Quaker Valley boys continue to surprise, qualify for PIAA tournament
TribLIVE Sports Videos
Quaker Valley boys basketball coach Mike Mastroianni knew his team had potential when the 2012-13 season started.
But did he think his team would be in the WPIAL semifinals?
“I would be foolish to say I knew we were a final four team,” Mastroianni said. “But I am not surprised of the success. I don't think teams know a lot about us because we graduated seven seniors from a team that made the state semifinals last year. Everyone thinks that team is gone and we are not as good.”
Any doubts of the Quakers' talent were silenced last week when they defeated Riverside, 53-48, and Seton-La Salle, 62-61, to advance to the WPIAL Class AAA semifinals for the first time since the 2005-06 season.
The Quakers defeated the Panthers in the first round after making a late rally. Riverside was ahead most of the game before a Qadir Taylor basket and free throw put Quaker Valley ahead for good with 23 seconds left.
Quaker Valley needed another rally in the quarterfinals against Seton-La Salle. A 3-pointer by Eric Marasco put the Rebels ahead in the first quarter and they led most of the first half, building an eight-point lead.
“We have been in that situation several times this season,” senior Burke Moser said. “Sometimes we are just figuring out the game. Even though we were down 24-16 at one point, no one was worried. Everyone knew it would be all right.”
Quaker Valley went on a 14-4 run to end the first half. On their final possession before intermission, senior Nelson Westwood connected on a 3-pointer at the buzzer to give the Quakers a 30-28 halftime lead — Quaker Valley's first of the game.
“We knew coming out of halftime we could control the game,” Westwood said. “We knew we could control the tempo and make Seton-La Salle play our game. It was a big momentum shift.”
The Quakers came out of halftime and started to slow the game down drastically. Quaker Valley extended its possession time and built the lead to six points. The Rebels were held scoreless for nearly five minutes but a late rally brought Seton-La Salle back as a Ryan Norkus 3-pointer tied the game at 39.
The teams traded the lead or tied six times in the fourth quarter. With only 13 seconds to go and a one-point lead, Westwood missed a pair of free throws. The Rebels pushed the ball down the floor, but the Quakers defense squashed any chance of a basket to secure the win.
“You could see the panic in their eyes,” Moser said. “When we were holding it out, they started doubling. They were worried. This was their year. Sorry we had to spoil the party.”
Westwood led the Quakers with 20 points. Moser added 15, and Taylor finished with 11.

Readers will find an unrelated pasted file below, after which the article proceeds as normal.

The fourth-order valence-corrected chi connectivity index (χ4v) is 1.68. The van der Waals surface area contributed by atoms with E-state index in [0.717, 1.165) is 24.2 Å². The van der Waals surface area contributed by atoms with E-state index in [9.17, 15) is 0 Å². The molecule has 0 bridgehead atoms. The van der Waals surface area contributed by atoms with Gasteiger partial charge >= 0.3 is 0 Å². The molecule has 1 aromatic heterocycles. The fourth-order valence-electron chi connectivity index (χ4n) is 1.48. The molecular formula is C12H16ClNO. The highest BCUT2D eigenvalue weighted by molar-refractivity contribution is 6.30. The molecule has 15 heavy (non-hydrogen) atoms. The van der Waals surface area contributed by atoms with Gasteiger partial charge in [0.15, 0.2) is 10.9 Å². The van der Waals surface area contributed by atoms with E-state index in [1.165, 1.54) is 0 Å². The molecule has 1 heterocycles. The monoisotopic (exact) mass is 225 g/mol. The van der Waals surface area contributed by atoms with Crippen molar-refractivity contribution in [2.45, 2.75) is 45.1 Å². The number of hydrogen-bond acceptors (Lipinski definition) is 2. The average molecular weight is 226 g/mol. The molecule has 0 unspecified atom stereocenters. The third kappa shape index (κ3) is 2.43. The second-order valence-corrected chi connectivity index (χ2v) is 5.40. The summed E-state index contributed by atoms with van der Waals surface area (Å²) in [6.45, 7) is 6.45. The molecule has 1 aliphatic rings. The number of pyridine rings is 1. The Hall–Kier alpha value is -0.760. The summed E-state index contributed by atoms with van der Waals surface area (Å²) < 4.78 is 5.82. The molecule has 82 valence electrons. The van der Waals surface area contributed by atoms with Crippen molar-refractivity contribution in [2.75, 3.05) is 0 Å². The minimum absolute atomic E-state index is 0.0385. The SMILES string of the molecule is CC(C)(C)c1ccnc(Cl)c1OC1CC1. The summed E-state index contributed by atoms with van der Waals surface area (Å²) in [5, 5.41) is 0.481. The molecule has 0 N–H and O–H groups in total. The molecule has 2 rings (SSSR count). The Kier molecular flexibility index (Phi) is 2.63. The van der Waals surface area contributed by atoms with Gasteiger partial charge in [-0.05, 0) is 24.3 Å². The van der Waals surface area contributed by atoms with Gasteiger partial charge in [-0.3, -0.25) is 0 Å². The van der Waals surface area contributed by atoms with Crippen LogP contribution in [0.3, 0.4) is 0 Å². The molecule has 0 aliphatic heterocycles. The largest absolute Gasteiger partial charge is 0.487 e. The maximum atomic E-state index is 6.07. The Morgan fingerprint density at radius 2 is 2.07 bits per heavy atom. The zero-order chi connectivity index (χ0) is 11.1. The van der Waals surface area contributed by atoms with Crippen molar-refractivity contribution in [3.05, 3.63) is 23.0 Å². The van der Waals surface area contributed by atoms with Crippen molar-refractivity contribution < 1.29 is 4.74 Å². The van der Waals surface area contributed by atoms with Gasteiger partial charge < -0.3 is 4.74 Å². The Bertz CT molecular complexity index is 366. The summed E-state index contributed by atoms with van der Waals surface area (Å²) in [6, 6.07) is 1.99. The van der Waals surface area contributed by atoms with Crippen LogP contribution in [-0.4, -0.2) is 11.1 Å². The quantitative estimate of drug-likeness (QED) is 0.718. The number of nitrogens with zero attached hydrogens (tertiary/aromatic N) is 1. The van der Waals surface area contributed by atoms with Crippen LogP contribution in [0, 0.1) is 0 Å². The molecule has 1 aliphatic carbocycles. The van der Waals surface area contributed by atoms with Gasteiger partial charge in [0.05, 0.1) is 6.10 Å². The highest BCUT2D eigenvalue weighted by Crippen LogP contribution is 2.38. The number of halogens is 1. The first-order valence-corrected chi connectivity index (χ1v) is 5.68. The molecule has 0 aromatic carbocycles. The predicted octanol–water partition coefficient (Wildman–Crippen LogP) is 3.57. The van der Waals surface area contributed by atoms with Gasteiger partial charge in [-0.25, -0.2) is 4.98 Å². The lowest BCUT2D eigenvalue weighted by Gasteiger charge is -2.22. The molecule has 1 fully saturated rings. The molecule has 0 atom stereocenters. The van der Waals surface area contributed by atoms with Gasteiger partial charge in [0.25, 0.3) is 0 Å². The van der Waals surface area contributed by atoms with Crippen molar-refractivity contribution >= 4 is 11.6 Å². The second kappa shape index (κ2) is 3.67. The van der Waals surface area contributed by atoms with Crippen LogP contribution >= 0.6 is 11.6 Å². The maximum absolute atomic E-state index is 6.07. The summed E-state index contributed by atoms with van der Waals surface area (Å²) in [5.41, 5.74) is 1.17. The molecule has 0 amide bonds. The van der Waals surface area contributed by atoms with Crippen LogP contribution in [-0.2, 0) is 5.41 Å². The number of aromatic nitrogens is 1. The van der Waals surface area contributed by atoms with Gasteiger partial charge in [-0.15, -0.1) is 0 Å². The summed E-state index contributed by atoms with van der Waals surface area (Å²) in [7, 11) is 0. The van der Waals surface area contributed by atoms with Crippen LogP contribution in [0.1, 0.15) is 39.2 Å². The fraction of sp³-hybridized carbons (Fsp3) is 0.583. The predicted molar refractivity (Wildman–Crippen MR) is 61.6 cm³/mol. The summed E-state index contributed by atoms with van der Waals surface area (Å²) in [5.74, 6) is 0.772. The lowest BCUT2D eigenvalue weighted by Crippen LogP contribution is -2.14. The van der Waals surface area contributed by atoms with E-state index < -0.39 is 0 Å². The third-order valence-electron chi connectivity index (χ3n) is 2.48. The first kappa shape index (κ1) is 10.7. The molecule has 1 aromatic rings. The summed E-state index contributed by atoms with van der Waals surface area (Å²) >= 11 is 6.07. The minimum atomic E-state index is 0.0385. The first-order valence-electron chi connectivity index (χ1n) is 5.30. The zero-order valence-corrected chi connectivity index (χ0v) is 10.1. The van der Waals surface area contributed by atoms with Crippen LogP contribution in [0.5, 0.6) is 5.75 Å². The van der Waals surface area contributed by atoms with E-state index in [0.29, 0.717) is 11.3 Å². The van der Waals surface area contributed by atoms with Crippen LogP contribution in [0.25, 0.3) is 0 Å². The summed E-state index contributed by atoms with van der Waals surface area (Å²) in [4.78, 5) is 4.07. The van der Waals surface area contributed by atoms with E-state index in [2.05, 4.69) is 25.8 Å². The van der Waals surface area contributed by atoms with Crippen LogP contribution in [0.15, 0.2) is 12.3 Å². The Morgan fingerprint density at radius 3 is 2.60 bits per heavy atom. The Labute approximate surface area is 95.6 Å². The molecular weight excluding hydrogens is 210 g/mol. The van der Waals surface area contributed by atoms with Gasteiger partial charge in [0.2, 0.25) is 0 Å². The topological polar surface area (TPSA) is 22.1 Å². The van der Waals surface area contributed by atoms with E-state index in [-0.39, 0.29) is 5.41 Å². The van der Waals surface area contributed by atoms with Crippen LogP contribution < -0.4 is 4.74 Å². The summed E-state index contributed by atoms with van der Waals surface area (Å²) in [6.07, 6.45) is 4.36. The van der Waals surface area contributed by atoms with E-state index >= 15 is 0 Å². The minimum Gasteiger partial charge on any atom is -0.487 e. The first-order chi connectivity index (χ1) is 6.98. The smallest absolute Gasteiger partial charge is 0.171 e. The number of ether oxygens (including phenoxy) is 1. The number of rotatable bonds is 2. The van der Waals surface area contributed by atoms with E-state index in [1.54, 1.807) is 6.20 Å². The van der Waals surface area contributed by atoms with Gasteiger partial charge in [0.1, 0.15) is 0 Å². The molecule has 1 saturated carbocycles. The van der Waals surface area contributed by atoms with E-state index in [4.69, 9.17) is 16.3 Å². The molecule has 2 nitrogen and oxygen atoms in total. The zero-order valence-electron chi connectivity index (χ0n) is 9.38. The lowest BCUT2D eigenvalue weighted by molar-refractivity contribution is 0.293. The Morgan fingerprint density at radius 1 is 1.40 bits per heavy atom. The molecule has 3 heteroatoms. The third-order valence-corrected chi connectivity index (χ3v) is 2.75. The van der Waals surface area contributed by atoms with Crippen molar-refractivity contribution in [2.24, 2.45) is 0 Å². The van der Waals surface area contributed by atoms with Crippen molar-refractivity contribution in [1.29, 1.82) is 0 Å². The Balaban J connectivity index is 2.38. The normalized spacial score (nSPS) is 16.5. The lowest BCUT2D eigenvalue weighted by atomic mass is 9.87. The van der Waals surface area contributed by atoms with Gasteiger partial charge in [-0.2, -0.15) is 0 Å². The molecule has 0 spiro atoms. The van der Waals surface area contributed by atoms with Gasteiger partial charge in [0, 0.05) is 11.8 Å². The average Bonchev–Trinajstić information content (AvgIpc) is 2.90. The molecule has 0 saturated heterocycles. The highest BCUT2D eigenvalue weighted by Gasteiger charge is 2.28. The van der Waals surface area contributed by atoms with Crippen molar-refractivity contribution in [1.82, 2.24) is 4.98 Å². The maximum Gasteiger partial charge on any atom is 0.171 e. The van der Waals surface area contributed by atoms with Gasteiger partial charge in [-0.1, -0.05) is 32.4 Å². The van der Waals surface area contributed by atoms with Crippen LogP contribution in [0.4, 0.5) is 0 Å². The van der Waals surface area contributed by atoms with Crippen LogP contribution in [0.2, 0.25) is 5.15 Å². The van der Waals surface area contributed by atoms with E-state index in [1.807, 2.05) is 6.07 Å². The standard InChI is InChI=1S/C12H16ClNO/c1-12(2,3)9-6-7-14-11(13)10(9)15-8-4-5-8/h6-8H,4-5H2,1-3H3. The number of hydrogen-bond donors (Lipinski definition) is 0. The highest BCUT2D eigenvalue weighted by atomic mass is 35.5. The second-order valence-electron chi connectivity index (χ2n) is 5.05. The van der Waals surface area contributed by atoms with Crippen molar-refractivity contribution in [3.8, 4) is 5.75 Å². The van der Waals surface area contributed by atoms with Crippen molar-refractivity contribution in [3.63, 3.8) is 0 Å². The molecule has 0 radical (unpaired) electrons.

Winning hasn't been a sure thing for Quaker Valley this season. A large 2012 graduating class led to several players from last season's junior varsity team — including Taylor, sophomore Chris Conlan and junior Jake Trovato — being thrust into key roles.
In addition to the new faces, the team had to deal with several injuries — Westwood came into the season nursing a soccer injury and a concussion and Trovato missed a majority of the season with a shoulder injury.
The team started 5-3, including an 0-2 mark in Section 6-AA. The team is 15-1 since the turn of the new year.
“Our continuity was really bad at the beginning of the year,” Westwood said. “We didn't know where each other was on the court. But as the season moved along we got in the flow and we now know how each other plays.”
The Quakers faced Burrell in the semifinals on Wednesday. Results were unavailable prior to this edition's deadline. No matter the outcome, the Quakers have locked up a spot in the PIAA tournament.
“Our season goes a few weeks longer,” Moser said. “We expected to do well. We knew if we did what we had to we would be right here.”
Nathan Smith is a staff writer for Trib Total Media. He can be reached at email@example.com.
Show commenting policy
TribLive commenting policy
You are solely responsible for your comments and by using TribLive.com you agree to our Terms of Service.
We moderate comments. Our goal is to provide substantive commentary for a general readership. By screening submissions, we provide a space where readers can share intelligent and informed commentary that enhances the quality of our news and information.
While most comments will be posted if they are on-topic and not abusive, moderating decisions are subjective. We will make them as carefully and consistently as we can. Because of the volume of reader comments, we cannot review individual moderation decisions with readers.
We value thoughtful comments representing a range of views that make their point quickly and politely. We make an effort to protect discussions from repeated comments either by the same reader or different readers.
We follow the same standards for taste as the daily newspaper. A few things we won't tolerate: personal attacks, obscenity, vulgarity, profanity (including expletives and letters followed by dashes), commercial promotion, impersonations, incoherence, proselytizing and SHOUTING. Don't include URLs to Web sites.
We do not edit comments. They are either approved or deleted. We reserve the right to edit a comment that is quoted or excerpted in an article. In this case, we may fix spelling and punctuation.
We welcome strong opinions and criticism of our work, but we don't want comments to become bogged down with discussions of our policies and we will moderate accordingly.
We appreciate it when readers and people quoted in articles or blog posts point out errors of fact or emphasis and will investigate all assertions. But these suggestions should be sent via e-mail. To avoid distracting other readers, we won't publish comments that suggest a correction. Instead, corrections will be made in a blog post or in an article.